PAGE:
Course Hero. "This Side of Paradise Study Guide." Course Hero. 13 Mar. 2017. Web. 21 Sep. 2018. <https://www.coursehero.com/lit/This-Side-of-Paradise/>.
Course Hero. (2017, March 13). This Side of Paradise Study Guide. In Course Hero. Retrieved September 21, 2018, from https://www.coursehero.com/lit/This-Side-of-Paradise/
(Course Hero, 2017)
Course Hero. "This Side of Paradise Study Guide." March 13, 2017. Accessed September 21, 2018. https://www.coursehero.com/lit/This-Side-of-Paradise/.
Course Hero, "This Side of Paradise Study Guide," March 13, 2017, accessed September 21, 2018, https://www.coursehero.com/lit/This-Side-of-Paradise/.
Eleanor Savage appears to have a similar effect as Rosalind Connage on Amory Blaine, and is deemed "the last weird mystery that held him with wild fascination and pounded his soul to flakes." She and Amory meet on a stormy night while both were walking down the same country road, where she hears him reciting lines from a poem by Romantic writer Edgar Allan Poe, "Ulalume." They take refuge in a haystack, and Amory learns that Eleanor hates Maryland and belongs to the one of the oldest families in her county. Amory is smitten with her at once. Yet he also wonders if he is capable of love in the same way that he used to be.
On their last night together before Amory must return to New York, they stay out all night riding their horses through the country and quarrel about love. Eleanor tries to jump off a cliff with her horse. She narrowly survives, but the horse falls over the cliff and is killed. She tells Amory that her mother was crazy and fears that she is, too. She and Amory part ways but send poems to each other over the coming years.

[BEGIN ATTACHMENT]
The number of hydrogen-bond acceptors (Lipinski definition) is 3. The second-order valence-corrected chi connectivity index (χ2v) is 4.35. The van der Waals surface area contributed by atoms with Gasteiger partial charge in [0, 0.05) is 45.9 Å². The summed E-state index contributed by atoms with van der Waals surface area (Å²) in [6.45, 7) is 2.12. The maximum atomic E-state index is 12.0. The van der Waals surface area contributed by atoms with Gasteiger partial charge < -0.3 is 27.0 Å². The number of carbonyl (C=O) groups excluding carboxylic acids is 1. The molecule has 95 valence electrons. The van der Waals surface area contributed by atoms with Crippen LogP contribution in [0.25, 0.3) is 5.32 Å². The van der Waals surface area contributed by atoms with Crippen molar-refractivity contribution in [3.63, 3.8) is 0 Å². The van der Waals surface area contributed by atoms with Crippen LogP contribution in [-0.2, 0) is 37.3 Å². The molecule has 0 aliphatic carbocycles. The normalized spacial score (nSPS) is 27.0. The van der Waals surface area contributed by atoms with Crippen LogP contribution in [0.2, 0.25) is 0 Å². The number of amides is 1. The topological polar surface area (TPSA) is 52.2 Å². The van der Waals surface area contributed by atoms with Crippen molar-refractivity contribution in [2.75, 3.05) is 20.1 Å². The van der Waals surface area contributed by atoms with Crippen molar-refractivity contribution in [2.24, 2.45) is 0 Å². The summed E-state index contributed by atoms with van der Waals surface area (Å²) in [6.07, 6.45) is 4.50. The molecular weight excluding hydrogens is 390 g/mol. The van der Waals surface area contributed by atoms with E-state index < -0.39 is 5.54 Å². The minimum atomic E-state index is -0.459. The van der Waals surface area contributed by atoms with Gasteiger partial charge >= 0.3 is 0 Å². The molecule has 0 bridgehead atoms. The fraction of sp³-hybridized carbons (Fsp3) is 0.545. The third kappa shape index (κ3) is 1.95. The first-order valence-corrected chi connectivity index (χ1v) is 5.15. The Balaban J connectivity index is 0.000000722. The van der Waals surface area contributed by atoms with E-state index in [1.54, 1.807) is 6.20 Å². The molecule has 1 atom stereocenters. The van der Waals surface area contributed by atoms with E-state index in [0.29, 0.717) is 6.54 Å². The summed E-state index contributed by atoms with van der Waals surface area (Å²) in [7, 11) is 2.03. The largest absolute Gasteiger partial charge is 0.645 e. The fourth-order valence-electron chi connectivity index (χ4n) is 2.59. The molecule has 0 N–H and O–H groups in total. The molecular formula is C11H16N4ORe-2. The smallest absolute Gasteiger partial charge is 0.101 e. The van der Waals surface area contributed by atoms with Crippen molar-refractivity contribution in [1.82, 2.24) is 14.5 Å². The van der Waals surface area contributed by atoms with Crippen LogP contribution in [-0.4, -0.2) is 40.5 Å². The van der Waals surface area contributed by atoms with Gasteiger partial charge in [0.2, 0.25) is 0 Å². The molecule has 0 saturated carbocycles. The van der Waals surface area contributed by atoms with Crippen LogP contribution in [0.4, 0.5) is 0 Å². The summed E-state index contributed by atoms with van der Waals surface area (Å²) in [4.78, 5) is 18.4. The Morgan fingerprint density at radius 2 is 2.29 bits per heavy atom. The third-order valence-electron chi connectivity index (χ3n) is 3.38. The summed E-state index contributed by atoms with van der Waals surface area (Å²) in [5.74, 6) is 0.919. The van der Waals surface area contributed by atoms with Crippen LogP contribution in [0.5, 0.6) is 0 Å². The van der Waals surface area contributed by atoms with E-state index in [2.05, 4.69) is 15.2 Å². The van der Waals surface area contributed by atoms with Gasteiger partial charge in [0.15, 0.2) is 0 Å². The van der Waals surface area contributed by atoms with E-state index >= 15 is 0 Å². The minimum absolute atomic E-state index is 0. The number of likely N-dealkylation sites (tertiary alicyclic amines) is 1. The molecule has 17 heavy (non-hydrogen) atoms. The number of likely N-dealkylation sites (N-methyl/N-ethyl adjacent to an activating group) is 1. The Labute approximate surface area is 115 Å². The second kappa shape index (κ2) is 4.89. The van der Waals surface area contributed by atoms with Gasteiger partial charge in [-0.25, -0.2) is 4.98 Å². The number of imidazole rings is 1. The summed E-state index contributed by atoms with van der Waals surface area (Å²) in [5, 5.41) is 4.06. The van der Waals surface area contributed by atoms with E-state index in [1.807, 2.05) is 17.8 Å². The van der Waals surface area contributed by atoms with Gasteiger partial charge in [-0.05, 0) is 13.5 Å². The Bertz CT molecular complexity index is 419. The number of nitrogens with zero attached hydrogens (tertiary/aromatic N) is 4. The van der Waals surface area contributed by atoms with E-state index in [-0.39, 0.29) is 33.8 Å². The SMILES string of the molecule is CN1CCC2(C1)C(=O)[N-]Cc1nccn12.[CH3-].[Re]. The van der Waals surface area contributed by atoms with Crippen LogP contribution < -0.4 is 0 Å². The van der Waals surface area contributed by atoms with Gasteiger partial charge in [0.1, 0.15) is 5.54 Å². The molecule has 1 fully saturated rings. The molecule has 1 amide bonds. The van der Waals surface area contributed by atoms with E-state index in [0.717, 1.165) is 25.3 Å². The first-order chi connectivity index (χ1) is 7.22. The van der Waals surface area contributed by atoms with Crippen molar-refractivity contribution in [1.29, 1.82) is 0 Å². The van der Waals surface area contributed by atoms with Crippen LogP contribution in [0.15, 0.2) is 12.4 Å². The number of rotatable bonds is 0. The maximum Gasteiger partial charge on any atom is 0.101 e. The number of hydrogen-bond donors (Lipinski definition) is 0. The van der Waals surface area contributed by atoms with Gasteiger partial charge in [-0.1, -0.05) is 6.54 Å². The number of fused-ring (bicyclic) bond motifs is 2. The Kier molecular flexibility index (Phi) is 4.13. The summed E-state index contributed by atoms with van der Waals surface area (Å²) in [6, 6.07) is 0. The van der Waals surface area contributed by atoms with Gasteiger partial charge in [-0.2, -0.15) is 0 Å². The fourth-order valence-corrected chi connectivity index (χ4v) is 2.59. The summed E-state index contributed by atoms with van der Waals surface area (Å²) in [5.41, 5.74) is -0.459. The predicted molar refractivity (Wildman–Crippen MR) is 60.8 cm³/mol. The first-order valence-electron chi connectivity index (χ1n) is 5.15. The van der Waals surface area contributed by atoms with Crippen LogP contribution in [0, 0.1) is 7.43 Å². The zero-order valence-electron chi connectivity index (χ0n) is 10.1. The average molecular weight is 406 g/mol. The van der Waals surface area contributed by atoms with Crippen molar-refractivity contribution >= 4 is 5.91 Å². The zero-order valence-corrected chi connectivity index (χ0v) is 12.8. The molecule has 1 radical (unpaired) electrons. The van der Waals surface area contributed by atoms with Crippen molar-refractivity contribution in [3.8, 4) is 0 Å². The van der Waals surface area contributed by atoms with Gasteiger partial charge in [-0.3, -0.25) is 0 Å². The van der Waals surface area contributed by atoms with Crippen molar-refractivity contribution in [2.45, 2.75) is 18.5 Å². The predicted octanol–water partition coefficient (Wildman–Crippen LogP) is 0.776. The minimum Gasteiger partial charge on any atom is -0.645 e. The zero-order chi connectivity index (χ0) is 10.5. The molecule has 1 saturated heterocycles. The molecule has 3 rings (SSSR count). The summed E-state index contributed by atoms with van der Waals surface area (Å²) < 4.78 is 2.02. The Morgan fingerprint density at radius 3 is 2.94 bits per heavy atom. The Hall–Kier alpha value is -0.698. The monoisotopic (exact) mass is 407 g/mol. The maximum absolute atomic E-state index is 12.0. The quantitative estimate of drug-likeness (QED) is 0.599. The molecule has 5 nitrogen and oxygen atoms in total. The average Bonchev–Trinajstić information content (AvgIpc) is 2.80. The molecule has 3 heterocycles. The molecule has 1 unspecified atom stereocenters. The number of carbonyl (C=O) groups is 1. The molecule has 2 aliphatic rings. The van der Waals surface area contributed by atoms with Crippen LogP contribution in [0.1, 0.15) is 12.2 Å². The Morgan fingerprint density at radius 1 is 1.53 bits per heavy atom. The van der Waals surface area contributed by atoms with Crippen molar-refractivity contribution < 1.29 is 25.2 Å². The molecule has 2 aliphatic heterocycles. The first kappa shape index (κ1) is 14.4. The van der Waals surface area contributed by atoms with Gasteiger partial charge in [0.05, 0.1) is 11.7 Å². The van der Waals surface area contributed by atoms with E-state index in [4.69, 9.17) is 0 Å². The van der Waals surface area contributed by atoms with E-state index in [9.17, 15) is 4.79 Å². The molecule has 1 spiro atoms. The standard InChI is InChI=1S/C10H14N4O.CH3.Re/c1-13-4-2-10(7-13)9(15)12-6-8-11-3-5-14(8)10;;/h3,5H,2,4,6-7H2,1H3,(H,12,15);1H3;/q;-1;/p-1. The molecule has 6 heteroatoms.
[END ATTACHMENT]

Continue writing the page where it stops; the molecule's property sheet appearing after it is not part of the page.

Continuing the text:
Amory Blaine's relationship with Eleanor Savage represents another evolution in his relationship with women and love at large. Eleanor is certainly Amory's type—she is elusive and mercurial and larger than life. Yet they also share a bond that was lacking in Amory's previous romances—a mutual love of poetry and literature. Poetry is romantic, powerful, and intoxicating, like love itself, and it is no coincidence that Eleanor first hears Amory reciting lines from Edgar Allan Poe's poem "Ulalume" and that he first hears her chanting lines from a French poet, Verlaine.
In many ways, Eleanor is also a mirror of Amory in the way she views the world and her place in it. At the end of their relationship, he is struck by the thought that as he "had loved himself in Eleanor, so now what he hated was only a mirror." This mirroring returns Amory to the ways in which he has historically been drawn to other people who reinforce the way he wants to see himself.
Yet something has shifted in Amory after his heartbreak with Rosalind Connage, and that shift seems to stop him short of being able to truly fall in love with Eleanor. From the beginning he is looking for reasons to reject her, and he finds one when she shows her willful independence and instability by almost riding her horse off a cliff. This independence echoes his relationship with Clara Page—in which she rejected him because she preferred to remain alone—but Amory is quick to spot it and head it off. This also marks a shift in which Amory seems to realize that love will not sustain him in life, as he will be left alone if he falls for someone intent on remaining alone.